Since the destruction of the Temple, the synagogue has been the fulcrum for organized Jewish life. Thus you might think that the recent spate of litigation over pandemic-ordered lockdowns of houses of worship, and the Supreme Court’s overturning of many such moves, would be good news, especially for observant Jews who spend a lot of time in shul. But not so fast. The turn comes with costs and dangers. And it enlists synagogues in a culture war that is none of their business.
Last spring, in South Bay United Pentecostal Church v. Newsom, the Supreme Court voted 5-4 to uphold an order by California Governor Gavin Newsom closing down synagogues and churches (and numerous other venues) while allowing certain “essential services” such as groceries and drugstores to remain open under rigorous restrictions. In November, the Court heard a pair of similar cases challenging the New York governor’s restrictions on houses of worship in Brooklyn, brought by the Roman Catholic Diocese of Brooklyn and the Haredi umbrella group Agudath Israel. This time, the court went the other way, rejecting the restrictions 5-4. Of course, Justice Ruth Bader Ginsburg had been replaced by Justice Amy Coney Barrett.
The decision turns on whether lockdowns treat houses of worship and secular institutions differently—a kind of equal protection issue—and the level of justification necessary for such “differential treatment.” This is a change from previous jurisprudence, which would have asked merely if the requirement was narrowly tailored and served a compelling government interest— and would likely have deferred to the explanations offered. Already, lower courts have recognized this change in emphasis as “seismic.” The Ninth Circuit cited it to overturn a Nevada restriction on houses of worship, and courts in Colorado and New Jersey were ordered to revisit attendance limits. And we are just getting started.
Of course, religious entities should not be treated worse than secular entities. But we should be chary of Justice Neil Gorsuch’s seemingly absolutist view, expressed in a concurrence to the Brooklyn case, that there is “no world in which the Constitution tolerates…executive edicts that reopen liquor stores and bicycle shops, but shutters churches, synagogues, and mosques.” Really? Is it constitutionally irrelevant that the liquor store allows only one person in the store at a time, for five minutes? Or that the bicycle store customers must stand 12 feet from a Plexiglass shield, while the worship service at the church is two hours long, the worshipers sing lustily and their fervor makes social distancing unenforceable?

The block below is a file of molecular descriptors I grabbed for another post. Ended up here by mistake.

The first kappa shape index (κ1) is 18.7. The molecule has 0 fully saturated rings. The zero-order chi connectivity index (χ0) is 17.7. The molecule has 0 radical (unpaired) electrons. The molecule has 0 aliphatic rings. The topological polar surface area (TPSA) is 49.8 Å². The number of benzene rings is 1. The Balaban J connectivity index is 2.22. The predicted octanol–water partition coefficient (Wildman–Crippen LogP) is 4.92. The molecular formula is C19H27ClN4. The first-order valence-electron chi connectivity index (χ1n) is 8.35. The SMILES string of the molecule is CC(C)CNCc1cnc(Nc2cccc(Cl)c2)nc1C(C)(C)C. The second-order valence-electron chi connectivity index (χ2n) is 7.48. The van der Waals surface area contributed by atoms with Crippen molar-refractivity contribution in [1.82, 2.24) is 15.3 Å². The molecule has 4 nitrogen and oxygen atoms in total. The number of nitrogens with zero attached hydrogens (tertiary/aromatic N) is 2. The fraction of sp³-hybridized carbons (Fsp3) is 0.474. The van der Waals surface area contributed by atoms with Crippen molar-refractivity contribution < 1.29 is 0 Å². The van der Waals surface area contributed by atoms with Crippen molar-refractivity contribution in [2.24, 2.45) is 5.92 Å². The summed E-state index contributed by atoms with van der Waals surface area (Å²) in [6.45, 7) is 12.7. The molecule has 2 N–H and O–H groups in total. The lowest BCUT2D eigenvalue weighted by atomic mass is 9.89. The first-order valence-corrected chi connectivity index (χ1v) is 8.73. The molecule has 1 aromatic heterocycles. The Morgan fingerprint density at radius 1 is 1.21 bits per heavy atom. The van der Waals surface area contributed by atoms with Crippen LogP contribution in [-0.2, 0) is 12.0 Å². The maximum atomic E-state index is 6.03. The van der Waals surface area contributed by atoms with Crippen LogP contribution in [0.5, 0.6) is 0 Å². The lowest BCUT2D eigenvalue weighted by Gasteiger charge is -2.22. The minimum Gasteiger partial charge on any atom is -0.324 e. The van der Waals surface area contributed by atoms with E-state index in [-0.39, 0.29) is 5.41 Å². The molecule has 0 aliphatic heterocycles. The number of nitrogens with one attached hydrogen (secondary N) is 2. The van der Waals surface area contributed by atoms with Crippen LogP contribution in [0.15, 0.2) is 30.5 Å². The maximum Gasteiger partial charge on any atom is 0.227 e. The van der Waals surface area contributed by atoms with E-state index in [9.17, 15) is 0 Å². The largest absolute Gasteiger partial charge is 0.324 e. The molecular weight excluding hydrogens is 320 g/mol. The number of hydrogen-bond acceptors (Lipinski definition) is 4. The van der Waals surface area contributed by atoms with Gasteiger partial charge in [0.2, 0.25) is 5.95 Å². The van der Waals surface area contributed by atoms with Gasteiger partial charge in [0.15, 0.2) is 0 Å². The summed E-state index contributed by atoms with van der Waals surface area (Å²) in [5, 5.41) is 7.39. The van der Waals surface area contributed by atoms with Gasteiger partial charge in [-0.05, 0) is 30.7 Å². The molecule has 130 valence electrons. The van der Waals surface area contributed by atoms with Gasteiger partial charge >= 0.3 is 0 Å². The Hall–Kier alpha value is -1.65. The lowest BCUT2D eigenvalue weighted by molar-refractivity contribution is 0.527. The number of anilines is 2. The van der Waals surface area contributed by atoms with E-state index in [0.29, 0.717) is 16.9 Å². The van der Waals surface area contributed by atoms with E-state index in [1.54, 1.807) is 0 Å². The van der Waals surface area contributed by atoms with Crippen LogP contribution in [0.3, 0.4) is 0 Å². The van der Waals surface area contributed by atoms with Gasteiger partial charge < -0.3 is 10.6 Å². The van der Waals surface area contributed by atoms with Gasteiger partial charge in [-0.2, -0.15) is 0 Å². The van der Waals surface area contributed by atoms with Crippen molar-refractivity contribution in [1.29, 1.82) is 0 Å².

The sweeping language suggests that Gorsuch views these issues through the lens of an embattled partisan in the culture wars. Justice Samuel Alito recently expressed similar views in a Federalist Society speech complaining of a supposed widespread belief that religious liberty “is often just an excuse for bigotry, and it can’t be tolerated.”
A public health response to a pandemic must be dynamic, changing as conditions change and the science improves. Justice John Roberts pointed out in a dissent to the Brooklyn case that “It is a significant matter to override determinations made by public health officials concerning what is necessary for public safety in the midst of a deadly pandemic.” This is especially true of those working with partial information amid pandemic chaos and the “fog of war.” But if the Court now disparages the views of administrators who, as Alito complained in the Federalist Society speech, wish to “implement policies based on expertise…in the purest form, scientific expertise,” it is unlikely they will give much deference to experts or their scientific judgments.
For the Jewish community this development cuts both ways. Certainly, Reform, Conservative and Orthodox Jews (and others) can appreciate the court’s newly found sensitivity to the importance of religious life in a pandemic. But the various denominations tend to split on operational issues of the lockdown—in part because of differences in the centrality of physical communal prayer in their spiritual and social lives. The ultra-Orthodox, whose religious and social lives revolve around physical propinquity, already feel themselves in a Kulturkampf (rather as Alito does) at odds with secularism and scientific expertise. Other denominations (including those who share with the ultra-Orthodox the obligation to pray three times a day) have developed a variety of halachically permissible workarounds, including open-air services, multiple small services and creative uses of Zoom. Even when synagogues were allowed to open, the Vaad HaRabonim, the Orthodox religious authority of Washington, DC, insisted that synagogues wait an additional two weeks based on the advice of their medical experts. These communities want to steer clear, as much as possible, of a war between science and religion. One hopes we are not moving in that direction.
Marshall Breger is a law professor at Catholic University.